L'oeil public


La Montaña is home to 80% of the Guerrero indigenous people. They are marginalized and poor, and have scant access to basic services like education and healthcare. Military and paramilitary servicemen and narcos take the population hostage. Homicide is the primary cause of mortality. Defenders of indigenous rights are persecuted.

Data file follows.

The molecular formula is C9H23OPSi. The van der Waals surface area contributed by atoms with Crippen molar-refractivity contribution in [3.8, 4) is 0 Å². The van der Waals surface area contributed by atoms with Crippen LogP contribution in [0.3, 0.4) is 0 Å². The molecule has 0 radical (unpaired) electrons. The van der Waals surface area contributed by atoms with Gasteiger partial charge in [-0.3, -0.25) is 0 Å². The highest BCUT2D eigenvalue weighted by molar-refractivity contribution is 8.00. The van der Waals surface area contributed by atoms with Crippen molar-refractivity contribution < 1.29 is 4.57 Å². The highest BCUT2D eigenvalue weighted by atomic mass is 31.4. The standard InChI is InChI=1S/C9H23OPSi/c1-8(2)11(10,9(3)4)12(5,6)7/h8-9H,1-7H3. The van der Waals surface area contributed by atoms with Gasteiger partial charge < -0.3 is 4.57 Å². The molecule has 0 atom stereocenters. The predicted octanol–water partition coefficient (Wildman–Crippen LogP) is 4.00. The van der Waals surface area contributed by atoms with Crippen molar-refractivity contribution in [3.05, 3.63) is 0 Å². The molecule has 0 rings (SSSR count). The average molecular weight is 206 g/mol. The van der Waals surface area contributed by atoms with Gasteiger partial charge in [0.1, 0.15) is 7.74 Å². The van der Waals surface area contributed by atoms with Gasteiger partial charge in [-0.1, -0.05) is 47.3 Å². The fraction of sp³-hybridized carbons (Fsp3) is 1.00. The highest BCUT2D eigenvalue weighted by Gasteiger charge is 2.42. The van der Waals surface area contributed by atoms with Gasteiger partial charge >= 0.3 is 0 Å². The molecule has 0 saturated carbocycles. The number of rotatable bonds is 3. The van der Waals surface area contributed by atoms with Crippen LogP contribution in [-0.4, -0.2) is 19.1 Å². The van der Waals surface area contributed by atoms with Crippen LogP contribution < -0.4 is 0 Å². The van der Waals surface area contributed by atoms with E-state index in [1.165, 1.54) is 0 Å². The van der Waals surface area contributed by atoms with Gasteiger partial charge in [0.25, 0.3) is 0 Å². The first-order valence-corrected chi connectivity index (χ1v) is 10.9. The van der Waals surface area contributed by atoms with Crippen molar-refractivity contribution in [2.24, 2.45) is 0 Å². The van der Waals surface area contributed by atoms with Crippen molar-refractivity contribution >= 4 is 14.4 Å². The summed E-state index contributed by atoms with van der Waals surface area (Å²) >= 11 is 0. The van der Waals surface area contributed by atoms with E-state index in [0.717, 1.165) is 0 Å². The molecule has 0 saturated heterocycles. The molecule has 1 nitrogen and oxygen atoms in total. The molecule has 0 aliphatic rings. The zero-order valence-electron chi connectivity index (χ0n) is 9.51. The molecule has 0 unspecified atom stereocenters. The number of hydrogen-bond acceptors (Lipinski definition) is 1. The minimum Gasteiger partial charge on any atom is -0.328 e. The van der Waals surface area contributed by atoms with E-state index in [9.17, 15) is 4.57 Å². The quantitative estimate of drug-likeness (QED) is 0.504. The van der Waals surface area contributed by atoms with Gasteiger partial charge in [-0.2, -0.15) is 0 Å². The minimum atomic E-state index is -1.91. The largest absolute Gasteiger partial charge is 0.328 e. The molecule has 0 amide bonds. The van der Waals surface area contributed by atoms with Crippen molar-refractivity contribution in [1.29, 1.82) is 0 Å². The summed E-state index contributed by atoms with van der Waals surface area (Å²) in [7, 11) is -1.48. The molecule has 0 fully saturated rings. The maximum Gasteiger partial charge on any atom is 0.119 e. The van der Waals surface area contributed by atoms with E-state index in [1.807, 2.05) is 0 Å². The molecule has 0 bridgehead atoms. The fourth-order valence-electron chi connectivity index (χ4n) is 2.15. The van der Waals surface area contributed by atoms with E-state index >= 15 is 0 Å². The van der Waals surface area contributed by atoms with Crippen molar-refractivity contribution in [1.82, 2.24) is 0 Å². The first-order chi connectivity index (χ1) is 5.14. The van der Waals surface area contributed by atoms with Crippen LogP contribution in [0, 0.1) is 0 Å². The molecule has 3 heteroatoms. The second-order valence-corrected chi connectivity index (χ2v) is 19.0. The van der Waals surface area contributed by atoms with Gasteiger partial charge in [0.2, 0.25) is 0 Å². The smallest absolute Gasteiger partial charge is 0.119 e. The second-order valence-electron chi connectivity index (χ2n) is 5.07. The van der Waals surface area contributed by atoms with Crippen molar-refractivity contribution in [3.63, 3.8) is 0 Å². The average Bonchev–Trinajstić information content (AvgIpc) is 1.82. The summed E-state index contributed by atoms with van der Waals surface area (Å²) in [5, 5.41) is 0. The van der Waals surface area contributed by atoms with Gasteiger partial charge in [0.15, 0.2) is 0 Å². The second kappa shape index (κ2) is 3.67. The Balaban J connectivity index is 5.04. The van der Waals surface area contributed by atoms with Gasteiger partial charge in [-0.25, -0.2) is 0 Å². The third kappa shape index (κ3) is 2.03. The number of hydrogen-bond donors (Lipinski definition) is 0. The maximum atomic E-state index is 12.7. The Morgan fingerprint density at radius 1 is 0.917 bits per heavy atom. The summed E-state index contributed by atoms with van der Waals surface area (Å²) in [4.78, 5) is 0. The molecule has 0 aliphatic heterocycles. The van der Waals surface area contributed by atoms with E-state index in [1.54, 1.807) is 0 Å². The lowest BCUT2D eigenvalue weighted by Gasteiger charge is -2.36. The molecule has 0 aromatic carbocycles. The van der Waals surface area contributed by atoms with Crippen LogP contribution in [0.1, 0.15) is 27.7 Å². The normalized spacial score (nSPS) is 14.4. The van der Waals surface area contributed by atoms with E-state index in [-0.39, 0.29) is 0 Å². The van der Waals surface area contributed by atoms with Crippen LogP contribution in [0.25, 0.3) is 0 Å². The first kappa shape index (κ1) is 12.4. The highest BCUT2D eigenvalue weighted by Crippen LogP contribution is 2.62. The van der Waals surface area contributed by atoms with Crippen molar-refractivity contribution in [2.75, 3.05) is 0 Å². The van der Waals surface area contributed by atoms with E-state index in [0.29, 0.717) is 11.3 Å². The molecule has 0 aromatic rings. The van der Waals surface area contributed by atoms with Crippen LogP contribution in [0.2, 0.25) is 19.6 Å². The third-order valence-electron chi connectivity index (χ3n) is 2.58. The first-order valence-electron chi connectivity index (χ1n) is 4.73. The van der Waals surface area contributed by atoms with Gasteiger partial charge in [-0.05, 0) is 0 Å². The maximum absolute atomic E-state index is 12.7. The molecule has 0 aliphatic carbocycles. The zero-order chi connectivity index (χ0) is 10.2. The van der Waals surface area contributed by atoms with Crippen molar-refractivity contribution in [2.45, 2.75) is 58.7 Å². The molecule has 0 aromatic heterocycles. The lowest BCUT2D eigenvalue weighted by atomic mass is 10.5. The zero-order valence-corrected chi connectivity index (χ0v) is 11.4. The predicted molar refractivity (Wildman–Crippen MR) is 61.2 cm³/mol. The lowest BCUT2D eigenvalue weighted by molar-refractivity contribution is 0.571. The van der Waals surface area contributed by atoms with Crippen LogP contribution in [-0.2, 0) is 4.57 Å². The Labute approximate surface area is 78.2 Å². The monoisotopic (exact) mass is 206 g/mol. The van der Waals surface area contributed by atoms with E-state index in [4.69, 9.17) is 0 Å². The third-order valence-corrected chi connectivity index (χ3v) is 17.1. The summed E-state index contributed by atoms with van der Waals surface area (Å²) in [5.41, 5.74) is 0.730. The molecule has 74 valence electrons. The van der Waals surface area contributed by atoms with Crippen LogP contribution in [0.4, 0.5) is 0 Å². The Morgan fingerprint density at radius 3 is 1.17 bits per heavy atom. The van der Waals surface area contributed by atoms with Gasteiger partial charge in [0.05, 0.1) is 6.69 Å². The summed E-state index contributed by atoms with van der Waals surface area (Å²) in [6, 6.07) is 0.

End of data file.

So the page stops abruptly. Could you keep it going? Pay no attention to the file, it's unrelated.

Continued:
La Montaña is a mountainous region in the State of Guerrero in southern Mexico, which is home to many indigenous communities. This cut-off region is plagued by endemic violence and the people, caught in a stranglehold between army, paramilitaries, guerrillas and drug traffickers, try to maintain a traditional way of life. However, those who don’t emigrate to the north of the country or to the United States often don’t have any other choice but to join the guerrillas or one of the plantations controlled by traffickers. The region’s isolated position makes access to a certain number of basic services (healthcare, education…) very difficult. Moreover, the fear of seeing the region rise up in rebellion, like in Chiapas, has fuelled a repressive politics that has resulted in a considerable army presence in the region. Far from taking measures to guarantee people’s access to the essential services to which all citizens are entitled, the authorities use the legal system in an abusive way to hinder the action of those men and women who work hard on behalf of the communities and dare to denounce the breaches of human rights. Threats, intimidations and murders are a frequent occurrence and impunity is widespread.

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